You don't really need the expensive test equipment as most of the setup can be faked using client radios and AP's as a test generator and receiver.

Question: What problem are you trying to solve by adding an RX amp? Reducing coax loss is a solution, not a problem that needs solving. Are you having reliability, coverage, thruput, interference, multipath, or other problems at your hotspots?

Reply to
Jeff Liebermann

Argh. After typing out a somewhat verbose but numbers rich reply my PC decided to reboot without warning - thankyou Avira, that was most kind.

To give a slightly more condensed answer :) :-

Reliability is not an issue for some users - eg: almost any Dell computer seems to be able to get a reliable connection even if they see us around -70 dBm - On the other hand Advent / MSI computers can fail to make a decent connection even if they see us with a strength of -50dBm.

Coverage is fine with some clients - again Dells, or any decent spec USB devices - which tend to throw out a bit more power than some of the the notebooks do.

Throughput is fine - is someone can connect to us, they often can pull data as fast as we can hoover it out the cable connection to give them.

Interference - well there are no shortage of other users about - but it is consistently the case that borderline users can always see us, but just cannot shout back loud enough for us to hear them.

As for multipath, I am guessing with MIMO that ought not be a problem - though I admit if it is, I am unaware of it.

The problems are largely solved if we disable the onboard AP and drive any of the ubiqitti AP's from the public lan port. For some reason Ubiqitti radios (especially the NS2) have a fantasically high sensitivity and while fully appreciating your comments about saturation / SNR etc with over amplifying, the sensitivity of the receivers on NS2 is I think in the order of -95 to -97 dBm. Certainly they are the most effective units we have EVER found when it comes to connecting weak clients (talking more about specific applications over a distance here not hotspot)

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To be honest, although I am not adverse to playing around with transceivers, once they get into UHF (and high end of UHF too), it has gone way past my skills to make neat cuts / connections etc on PCB's where an extra 1mm of track in the wrong place can suddenly make the whole thing go downhill in terms of performance.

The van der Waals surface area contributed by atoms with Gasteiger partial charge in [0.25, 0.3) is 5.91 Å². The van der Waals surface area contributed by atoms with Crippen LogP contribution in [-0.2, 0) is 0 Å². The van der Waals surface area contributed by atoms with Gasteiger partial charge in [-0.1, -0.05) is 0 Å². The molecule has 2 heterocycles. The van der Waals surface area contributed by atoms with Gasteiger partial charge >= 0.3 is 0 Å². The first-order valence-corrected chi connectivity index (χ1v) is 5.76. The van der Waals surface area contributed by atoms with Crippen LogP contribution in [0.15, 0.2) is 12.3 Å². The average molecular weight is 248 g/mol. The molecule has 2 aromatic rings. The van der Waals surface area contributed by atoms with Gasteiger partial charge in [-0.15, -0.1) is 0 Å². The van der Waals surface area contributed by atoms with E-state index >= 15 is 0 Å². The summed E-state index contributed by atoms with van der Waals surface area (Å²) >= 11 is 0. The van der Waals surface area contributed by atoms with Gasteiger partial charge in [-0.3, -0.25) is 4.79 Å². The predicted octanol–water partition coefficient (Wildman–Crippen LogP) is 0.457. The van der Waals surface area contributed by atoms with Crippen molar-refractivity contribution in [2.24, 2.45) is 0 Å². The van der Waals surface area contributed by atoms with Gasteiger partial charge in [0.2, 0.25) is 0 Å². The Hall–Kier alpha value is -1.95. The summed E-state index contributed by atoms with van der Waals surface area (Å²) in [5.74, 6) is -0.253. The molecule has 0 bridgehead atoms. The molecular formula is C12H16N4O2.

Give me something working at a few Megs and I will tinker all day :)

I think I was just hoping someone would come back and say something like "You need the RX+12 from whizzlec for about £25" - alas they didn't :) I think the simplest answer is to stick with the NS2 solution. It seems wasteful but it DOES work and it IS simple.

Thanks again though for your helpful and throughtful comments and questions - I apologise for just giving a condensed version of my reply as the figures I pulled from the Xirrus Wi-Fi inspector for example evaporated with the reset and I am just a shade too tired to go outside and take readings again now!

Kind Regards


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Ummm.... that's often an early symptom of the dreaded bad Low-ESR electrolytic capacitors on the motherboard or power supply problem. See:

Open the case, blow out the dust, and inspect the caps.

Ummm.... I would hate to see the size of the original.

You're not going to solve that with a receiver amp. The problem is that most (not all) wireless client software is fairly smart about listing only those access points where it has a good chance of connecting. The usual criteria is surviving the 4 way initial 802.11 association and handshake. The problem is that network sniffers, such as Netstumbler, Kismet, NetSurveyor, WiFiHopper, ad nausium, only listen for responses to network probe packets and broadcasts. They will display "alligators" (that's a radio with a big mouth, and small ears) that there would be no hope of ever connecting and using.

I got a good demonstration of that today while sitting in the dentists office. My iPhone 3G would see only 1 secured network. That wasn't going to work. So, I fired up yFyLite (Netstumbler clone) and found about 6 assorted networks, some showing rather substantial signal strengths. I recognized the MAC addresses of 2 of the strongest as Cisco and Sonicwall, two of the leaders in the "more power is better" wars. I tried to force a connection to the strongest, but the iPhone would not connect because the AP was deaf and couldn't hear me. Duz this sound familiar?